The Report identifies the following causal factors:

*An internal failure of the Right Generator Circuit Breaker or Right Bus Tie Breaker contactor on the P200 power panel inside the Main Equipment Centre resulted in severe internal arcing and short-circuits which melted the contactor casings. The root cause of contactor failure could not be determined.

*The open base of the P200 power panel allowed molten metal droplets from the failed contactors to drop down onto the insulation blankets and ignite them.

*The aircraft’s electrical protection system was not designed to detect and rapidly remove power from a contactor suffering from severe internal arcing and short-circuits.

*The contactors had internal design features that probably contributed to the uncontained failures.
It does not in my opinion take an engineer or accident investigator to see that had this incident occurred at cruise that the results could very well have matched what has been speculated here.

A failure (or even a breach) in the MEC causes fire. As the crew is unable to shut down and deplane, the incident escalates with smoke filling cabin/cockpit, followed quickly by electrical failure as we saw happen in this incident ...

As the fire continues uncontained, with the aircraft deaf and dumb - electrical; and as a result comms, transponder, ACARS etc all down, the fire breaches the aircraft hull - as it was well on its way to doing in this incident - followed by a rapid depressurization.

It seems entirely possible and plausible that in such instance, as the damage would be advanced before the crew even were aware - and with the likely rapid loss of electric bus and all related, that no Mayday would get out between discovery and loss of power.

I think it also at least plausible that the pilots MAY have been able to initiate an emergency procedure, but may have rapidly lost consciousness.

More experienced pilots please comment, but I believe the response to a rapid decompression at cruise is to push the nose over hard into a banked descent. I can imagine pilots initiating the emergency descent maneuver at same time they dial in a heading and lower altitude, then being overcome - by depressurization and as the descent continues, then by smoke.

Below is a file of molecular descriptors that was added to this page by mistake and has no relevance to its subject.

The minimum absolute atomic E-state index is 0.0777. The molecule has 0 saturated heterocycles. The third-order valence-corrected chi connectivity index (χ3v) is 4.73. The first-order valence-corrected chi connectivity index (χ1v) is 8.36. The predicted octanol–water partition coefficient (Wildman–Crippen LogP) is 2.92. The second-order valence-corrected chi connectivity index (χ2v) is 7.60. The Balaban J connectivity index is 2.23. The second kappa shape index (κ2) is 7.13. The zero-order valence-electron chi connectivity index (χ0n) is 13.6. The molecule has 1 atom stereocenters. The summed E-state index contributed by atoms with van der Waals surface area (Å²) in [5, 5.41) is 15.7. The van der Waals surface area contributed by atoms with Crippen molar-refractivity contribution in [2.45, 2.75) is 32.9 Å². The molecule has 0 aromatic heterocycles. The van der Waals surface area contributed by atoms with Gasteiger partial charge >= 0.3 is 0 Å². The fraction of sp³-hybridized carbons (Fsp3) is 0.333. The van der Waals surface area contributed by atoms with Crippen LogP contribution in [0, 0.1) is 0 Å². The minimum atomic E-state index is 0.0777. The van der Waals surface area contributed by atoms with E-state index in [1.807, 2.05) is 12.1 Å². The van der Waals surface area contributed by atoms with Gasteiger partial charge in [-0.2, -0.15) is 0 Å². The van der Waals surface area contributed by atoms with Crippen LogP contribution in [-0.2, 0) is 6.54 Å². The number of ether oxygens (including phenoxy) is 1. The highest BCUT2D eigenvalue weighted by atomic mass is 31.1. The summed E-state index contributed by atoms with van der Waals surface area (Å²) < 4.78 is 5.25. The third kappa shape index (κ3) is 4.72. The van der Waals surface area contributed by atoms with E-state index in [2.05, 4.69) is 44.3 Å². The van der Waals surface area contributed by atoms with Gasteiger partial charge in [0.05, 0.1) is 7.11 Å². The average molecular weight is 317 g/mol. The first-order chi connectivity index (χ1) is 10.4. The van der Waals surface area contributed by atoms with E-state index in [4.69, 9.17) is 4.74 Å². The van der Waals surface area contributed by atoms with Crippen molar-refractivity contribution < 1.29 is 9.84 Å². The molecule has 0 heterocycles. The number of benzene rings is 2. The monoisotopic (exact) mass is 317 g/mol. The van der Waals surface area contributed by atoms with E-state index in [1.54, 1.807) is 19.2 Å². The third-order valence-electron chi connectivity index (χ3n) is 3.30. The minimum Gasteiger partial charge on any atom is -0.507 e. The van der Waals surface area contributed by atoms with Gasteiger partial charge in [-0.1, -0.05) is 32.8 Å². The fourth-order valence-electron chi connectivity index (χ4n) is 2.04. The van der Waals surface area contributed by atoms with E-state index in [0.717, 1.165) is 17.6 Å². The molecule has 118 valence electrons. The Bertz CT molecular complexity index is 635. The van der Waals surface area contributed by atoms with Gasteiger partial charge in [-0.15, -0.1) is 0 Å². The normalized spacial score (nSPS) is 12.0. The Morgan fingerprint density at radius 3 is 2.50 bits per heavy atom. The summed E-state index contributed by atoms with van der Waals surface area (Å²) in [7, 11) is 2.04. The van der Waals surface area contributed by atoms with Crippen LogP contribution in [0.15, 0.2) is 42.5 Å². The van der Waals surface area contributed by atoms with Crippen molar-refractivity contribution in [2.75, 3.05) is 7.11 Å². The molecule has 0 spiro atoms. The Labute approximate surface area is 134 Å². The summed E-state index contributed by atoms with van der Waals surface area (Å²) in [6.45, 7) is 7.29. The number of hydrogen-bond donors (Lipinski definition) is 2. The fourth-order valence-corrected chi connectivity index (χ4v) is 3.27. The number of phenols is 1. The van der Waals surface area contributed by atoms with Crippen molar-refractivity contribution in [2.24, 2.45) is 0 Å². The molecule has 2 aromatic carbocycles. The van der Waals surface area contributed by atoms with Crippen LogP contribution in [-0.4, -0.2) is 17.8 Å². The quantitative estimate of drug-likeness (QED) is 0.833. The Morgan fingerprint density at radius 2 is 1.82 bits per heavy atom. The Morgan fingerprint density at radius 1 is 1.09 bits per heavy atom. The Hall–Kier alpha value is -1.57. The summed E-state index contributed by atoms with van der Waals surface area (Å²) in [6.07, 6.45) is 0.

The aircraft, even in distress, could likely fly a fairly long ways. With in the fairly long delay before anyone realized or were worried about the aircraft being missing, it could have traveled well out of the area.

If the MEC is accessible from the cabin it seems terrorism is at least possible - and seems something to look at. But regardless, this incident seems to show everything necessary to casue the scenario we have been discussing, is present in a previous incident with the aircraft.


References:

Short Version:
Air Accidents Investigation: S2/2007 Boeing 777-222, N786UA


Air Investigation Bulletin - Overview:
http://www.aaib.gov.uk/cms_resources...7%20N786UA.pdf

Air Investigation - Complete:
http://www.skybrary.aero/bookshelf/books/647.pdf
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Old 12th Mar 2014, 09:03
  #2093 (permalink)  
 
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The guy in the email must have good eyes, the rig is currently located in the Caribbean Sea 22.84518 / -79.38331
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Old 12th Mar 2014, 09:03
  #2094 (permalink)  
kwh
 
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The other alternative is a satellite. I've seen naked-eye satellites flare brightly and expand in size due to outgassing while in orbit. Alternatively I've also seen satellites re-entering that flared for about that period of time - tens of seconds. The only unusual thing is it was due west while satellites tend to orbit in an inclined plane, so no lateral movement is a problem for that explanation - though not impossible.
Or a military jet on full afterburner, maybe scrambled to intercept the jet that apparently turned off its transponder?